Welcome to The Sankofa Projects blogspot!!!

"In the spirit of SANKOFA...Reach Back and Fetch your history & your culture so that you will take purposeful steps into the future."

~ Chadra Pittman, Founder & Executive Director

For more info or to schedule a program contact us:




Sunday, September 8, 2013

My love letter to Princess Tiana...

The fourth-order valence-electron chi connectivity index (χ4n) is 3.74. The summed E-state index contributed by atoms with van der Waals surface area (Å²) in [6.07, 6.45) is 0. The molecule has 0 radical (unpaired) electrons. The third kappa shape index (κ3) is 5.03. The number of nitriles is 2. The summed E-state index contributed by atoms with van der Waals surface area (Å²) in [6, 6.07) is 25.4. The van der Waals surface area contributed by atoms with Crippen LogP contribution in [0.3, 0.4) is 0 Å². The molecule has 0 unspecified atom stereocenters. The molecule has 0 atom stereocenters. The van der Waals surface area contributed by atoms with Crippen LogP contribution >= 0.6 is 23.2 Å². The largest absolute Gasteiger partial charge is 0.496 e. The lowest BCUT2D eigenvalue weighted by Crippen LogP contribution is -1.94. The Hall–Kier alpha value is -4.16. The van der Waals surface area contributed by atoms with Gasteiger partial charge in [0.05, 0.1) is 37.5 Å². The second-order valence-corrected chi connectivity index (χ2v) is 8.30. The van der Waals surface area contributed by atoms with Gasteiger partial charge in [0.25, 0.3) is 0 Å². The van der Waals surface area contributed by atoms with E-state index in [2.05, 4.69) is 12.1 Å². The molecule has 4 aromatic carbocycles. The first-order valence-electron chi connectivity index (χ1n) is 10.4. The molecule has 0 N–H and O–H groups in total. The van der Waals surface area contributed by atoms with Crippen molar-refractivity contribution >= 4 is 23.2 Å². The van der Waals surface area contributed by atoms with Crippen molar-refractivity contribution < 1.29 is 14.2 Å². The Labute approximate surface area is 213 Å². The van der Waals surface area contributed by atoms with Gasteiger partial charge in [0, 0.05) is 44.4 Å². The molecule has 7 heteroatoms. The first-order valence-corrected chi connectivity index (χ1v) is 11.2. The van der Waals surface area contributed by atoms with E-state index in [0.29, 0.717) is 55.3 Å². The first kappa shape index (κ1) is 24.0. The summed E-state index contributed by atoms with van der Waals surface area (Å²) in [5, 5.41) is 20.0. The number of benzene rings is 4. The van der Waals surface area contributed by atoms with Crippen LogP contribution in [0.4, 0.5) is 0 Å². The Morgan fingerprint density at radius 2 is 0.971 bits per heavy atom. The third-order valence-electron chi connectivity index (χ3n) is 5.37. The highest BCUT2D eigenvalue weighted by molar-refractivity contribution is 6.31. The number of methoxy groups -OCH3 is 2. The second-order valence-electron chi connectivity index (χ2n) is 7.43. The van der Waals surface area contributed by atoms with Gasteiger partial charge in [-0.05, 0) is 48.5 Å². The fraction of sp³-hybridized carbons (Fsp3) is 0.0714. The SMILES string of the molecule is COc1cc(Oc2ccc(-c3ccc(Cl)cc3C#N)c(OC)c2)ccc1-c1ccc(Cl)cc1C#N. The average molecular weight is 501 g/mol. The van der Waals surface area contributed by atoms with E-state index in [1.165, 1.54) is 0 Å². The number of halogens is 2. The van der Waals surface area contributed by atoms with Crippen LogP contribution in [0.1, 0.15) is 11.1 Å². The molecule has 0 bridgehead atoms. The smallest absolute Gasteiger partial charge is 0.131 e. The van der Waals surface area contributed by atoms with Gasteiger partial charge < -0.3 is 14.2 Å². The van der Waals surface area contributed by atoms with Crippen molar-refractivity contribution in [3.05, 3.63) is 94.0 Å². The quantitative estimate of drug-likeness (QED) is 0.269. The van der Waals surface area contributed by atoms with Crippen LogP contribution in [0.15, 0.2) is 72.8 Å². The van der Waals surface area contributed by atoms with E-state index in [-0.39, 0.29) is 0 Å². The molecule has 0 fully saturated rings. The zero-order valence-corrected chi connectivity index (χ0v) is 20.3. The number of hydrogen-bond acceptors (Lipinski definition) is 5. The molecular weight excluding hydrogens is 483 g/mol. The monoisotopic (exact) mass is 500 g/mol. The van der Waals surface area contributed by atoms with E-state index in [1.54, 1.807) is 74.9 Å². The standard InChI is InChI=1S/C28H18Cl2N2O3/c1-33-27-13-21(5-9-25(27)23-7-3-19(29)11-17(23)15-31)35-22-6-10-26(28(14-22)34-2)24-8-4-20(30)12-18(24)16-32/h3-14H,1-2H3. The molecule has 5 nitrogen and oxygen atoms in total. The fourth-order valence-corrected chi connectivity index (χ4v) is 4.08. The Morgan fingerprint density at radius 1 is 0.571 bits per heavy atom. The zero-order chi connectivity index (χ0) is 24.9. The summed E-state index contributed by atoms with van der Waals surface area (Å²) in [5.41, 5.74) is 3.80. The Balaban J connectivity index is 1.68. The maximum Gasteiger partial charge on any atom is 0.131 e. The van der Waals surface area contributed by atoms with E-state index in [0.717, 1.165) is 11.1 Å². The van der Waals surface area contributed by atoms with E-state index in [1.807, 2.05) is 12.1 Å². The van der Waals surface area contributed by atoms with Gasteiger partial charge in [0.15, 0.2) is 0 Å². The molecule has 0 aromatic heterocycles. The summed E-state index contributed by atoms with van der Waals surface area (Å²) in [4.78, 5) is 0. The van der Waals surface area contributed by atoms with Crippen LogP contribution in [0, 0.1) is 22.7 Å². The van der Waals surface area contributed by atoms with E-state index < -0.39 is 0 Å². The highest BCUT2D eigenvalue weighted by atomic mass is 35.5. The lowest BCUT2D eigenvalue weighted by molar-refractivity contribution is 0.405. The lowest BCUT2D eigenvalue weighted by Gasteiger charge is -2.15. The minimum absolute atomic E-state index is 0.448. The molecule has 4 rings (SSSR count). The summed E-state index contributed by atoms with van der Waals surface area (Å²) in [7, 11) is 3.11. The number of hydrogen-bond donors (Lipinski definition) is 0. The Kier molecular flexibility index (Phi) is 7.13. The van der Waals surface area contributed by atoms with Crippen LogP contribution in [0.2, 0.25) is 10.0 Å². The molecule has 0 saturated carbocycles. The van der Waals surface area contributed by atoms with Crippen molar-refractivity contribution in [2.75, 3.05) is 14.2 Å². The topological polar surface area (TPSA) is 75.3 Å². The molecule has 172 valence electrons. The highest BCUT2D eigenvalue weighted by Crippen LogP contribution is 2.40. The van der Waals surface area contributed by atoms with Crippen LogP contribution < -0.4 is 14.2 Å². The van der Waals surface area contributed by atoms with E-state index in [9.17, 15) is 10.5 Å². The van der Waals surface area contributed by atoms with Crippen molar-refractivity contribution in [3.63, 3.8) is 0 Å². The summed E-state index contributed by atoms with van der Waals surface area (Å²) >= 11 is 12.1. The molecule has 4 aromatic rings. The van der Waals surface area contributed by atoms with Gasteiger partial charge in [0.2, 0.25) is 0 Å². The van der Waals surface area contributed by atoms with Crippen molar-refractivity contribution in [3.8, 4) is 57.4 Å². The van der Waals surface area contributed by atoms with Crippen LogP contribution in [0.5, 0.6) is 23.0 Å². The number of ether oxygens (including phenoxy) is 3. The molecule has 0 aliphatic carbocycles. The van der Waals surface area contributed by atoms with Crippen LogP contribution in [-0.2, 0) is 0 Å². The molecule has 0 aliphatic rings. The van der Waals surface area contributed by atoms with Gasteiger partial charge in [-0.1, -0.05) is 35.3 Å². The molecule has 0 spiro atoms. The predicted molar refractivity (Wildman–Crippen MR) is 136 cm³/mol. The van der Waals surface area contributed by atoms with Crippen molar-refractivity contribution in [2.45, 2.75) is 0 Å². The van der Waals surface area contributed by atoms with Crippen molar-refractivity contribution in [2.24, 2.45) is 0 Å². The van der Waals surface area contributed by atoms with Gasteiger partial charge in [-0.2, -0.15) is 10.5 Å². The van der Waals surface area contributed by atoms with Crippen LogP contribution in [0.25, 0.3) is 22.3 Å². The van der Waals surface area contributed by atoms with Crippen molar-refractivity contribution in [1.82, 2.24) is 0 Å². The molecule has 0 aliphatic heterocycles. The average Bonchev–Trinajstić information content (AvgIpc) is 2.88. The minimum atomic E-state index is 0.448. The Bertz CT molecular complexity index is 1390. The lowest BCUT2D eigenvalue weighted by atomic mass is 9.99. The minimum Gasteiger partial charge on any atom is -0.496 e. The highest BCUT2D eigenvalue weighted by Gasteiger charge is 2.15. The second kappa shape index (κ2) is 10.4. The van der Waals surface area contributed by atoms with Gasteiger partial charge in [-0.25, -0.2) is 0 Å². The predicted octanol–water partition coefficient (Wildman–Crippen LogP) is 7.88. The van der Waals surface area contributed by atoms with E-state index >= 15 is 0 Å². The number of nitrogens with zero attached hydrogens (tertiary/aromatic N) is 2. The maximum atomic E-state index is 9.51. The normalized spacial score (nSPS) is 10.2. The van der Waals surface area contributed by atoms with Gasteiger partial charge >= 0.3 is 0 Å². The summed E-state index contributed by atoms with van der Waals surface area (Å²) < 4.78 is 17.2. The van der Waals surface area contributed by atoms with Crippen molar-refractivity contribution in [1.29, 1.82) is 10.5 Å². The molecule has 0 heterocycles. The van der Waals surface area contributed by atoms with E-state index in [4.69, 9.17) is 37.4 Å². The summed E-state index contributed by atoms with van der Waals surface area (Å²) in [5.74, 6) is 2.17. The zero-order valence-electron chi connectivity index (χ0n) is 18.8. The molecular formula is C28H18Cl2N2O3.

This is my love letter to Tiana (a little girl in Tulsa, Oklahoma who was denied entry in school because of her hair. According to the Deborah Brown Community School, her locks were considered "unacceptable" and against school guidelines. The administrators went as far to say her hair locks were considered a "distraction") The policy states that “Hairstyles such as dreadlocks, afros, mohawks and other faddish styles are unacceptable.” I quote Dr. Yaba Blay who states that "dreadlocks, afros, and mohwaks are our original hairstyles and our peple have been wearing them since the beginning of time! Go Dr. Blay!! (I believe 'our' to denote African and Native people based on the images in her beautiful Locs of love creation of images and letters in support of Tiana) I felt a need to speak out because I stand up against injustice and discrimination at every turn. I also believe that "Silence is the voice of complicity." as Poet, Activist, Author, Poet and now Ancestor Queen Mother Audre Lorde said. This is more than just a story about a little girls hair. I see this as a subtle or maybe not too subtle attack on our young girls of African descent and how they express themselves culturally. This ban against her hair and traditional styles worn by people of African descent shows a deep rooted disrespect and denial of expression for the ways people of African descent show up in the world. I don't buy into the system that places one type of beauty over another. We know that historically, This ban against her hair and traditional styles worn by people of African descent shows a deep rooted disrespect and denial of expression for the ways black women and women of African descent show up in the world. Historically, the standard of beauty globally for women has been European based; placing any characteristics which do not fit into that model as less desirable and unappealing. Now yes, there are a few models of African descent who have broken through the European standard but they are the exception not the rule and at best they are often exocticized. Whether it is the hair, complexion, body shapes of African women (look at the recent Miley Cyrus VMA video gestures toward black women's posterior and historically what was done to Sarah Baartman)to see the exploitation of women of African descent. Globally women are lightening and bleaching their skin and the ubiquitous sale hair weaves as examples of the desire to fit the European/Western standard of beauty. One can look at the rise of some Asian women who are getting double eyelid surgery to have Western eyes.(http://culturevisuelle.org/introtovc/archives/606) No judgement here, however we must look at how damaging it is when we are bombarded with images that are imbalanced and place one standard of beauty ABOVE all others. Look at what women and girls are doing to themselves worldwide. It is tragic. So when a little 7 year old girl wears her hair in it's natural state and embraces her natural beauty, what happens? She is told her hair is unacceptable, ugly, a distraction. It is pretty obvious to see that her school has bought into and through its guidelines is perpetuating a racist and ethnocentric model of beauty and that is WRONG! I find this ban against locks just as ludicrous as banning male Scottish students from wearing kilts because the standard in America is that men "typically" don't wear skirts. How can an institution, private school or not, deny a student their right of self expression and ban them from identifying with their cultural heritage. Note to the Deborah Brown Community School is that when you have guidelines which target a particular group (ethnic, sexual orientation, gender, religious,or other) and you deny them entry based on who they are--that is discrimination!! This school is targeting hairstyles which are typically worn by people of African descent. Why are afros, braids, mohawks and locks considered unacceptable yet others hairstyles are not? What is the larger message this school is perpetuating? Whether it is our hair or our physical bodies, the compelling issue which demands our attention is that OUR girls(and boys) and culture are under attack and this has got to stop!! All cultures should be respected and valued and should have the freedom of self expression. We are all beautiful! Dear Tiana, You are a beautiful, smart little girl! You, my beloved are a princess and come from a great line of Queens and majestic women of the continent of Africa, which is known as the cradle of civilization. I was so happy to see the outpouring of love being extended your way from all these beautiful women of African descent who spoke up to support you. I,too, felt a need to join the chorus of voices and write to you this letter filled with love. Your hair is beautiful, regal, rooted in Africa, the mother of all civilization. Your hair represents a rich culture and tradition and is UNIQUELY yours!!! I understand your pain as I have been natural for 19 years and have had every traditional African style, braids, locks, Afro, cornrows. I too have had to face ignorance and deal with comments like people telling me that "having locks messed up at pretty face" and asking me "why would I intentionally try to make my hair nappy?"As if having nappy hair is a bad thing. Well, I say nappy hair is beautiful. And if there is such a thing as good hair, I believe that nappy hair qualifies as GOOD hair. It is strong and made up of tight coils and is simply one texture to many different types of hair. Your hair grows out of your head and is perfect as you are my love. So I understand how painful it can be. The reality is that no one has the right to define our beauty for us except us, only us!! I think your parents are amazing and taking you out of that school w great decision. Your school should be more concerned with what you are learning than the way you choose to wear your hair. And you my love are a great student in school. You recognize the importance of education. These negative comments are mere distractions from what is really important. Leader and activist Marcus Garvey once said, "Remove the kinks from your brain, not from your hair." He too recognized the beauty of our tight coils. Princess Tiana...Love the skin you are in, love your hair despite what the world tells you about you. You are beautiful and smart and a gift to the world! I support you Tiana and all the other little girls who are force fed images of beauty that look nothing like themselves. Be proud and love your hair and the skin you are in. You come from GREATNESS and a beautiful culture of people! With Love, Chadra Pittman Walke #TeamILovemyhairandtheskinIamin!! Note to ALL: The "hair shaming" has to stop and being a private school does not give you a pass to discriminate. Note to Deborah Brown Community School: If you target one specific ethnic group and call hairstyles typically worn by this culture of people "unacceptable"- that is considered DISCRIMINATION! I am so proud of my these women who have come forth to raise their voices and shed an abundance of love to encourage Tiana. Melissa Harris Perry spoke up to defend Tiana. Another reason I love MHP... http://tv.msnbc.com/2013/09/07/to-a-black-girl-whose-hair-was-deemed-unacceptable/ Thank you Mano Reza Kashef for the MHP clip. Thank you Maat Free for this image sis <3 Queen Thank you Linda Holmes for the clip from Dr.Yaba Blay who created a care package for Tiana. http://issuu.com/yabablay/docs/for_tiana_a_care_package__1_/129?e=3379385%2F4743549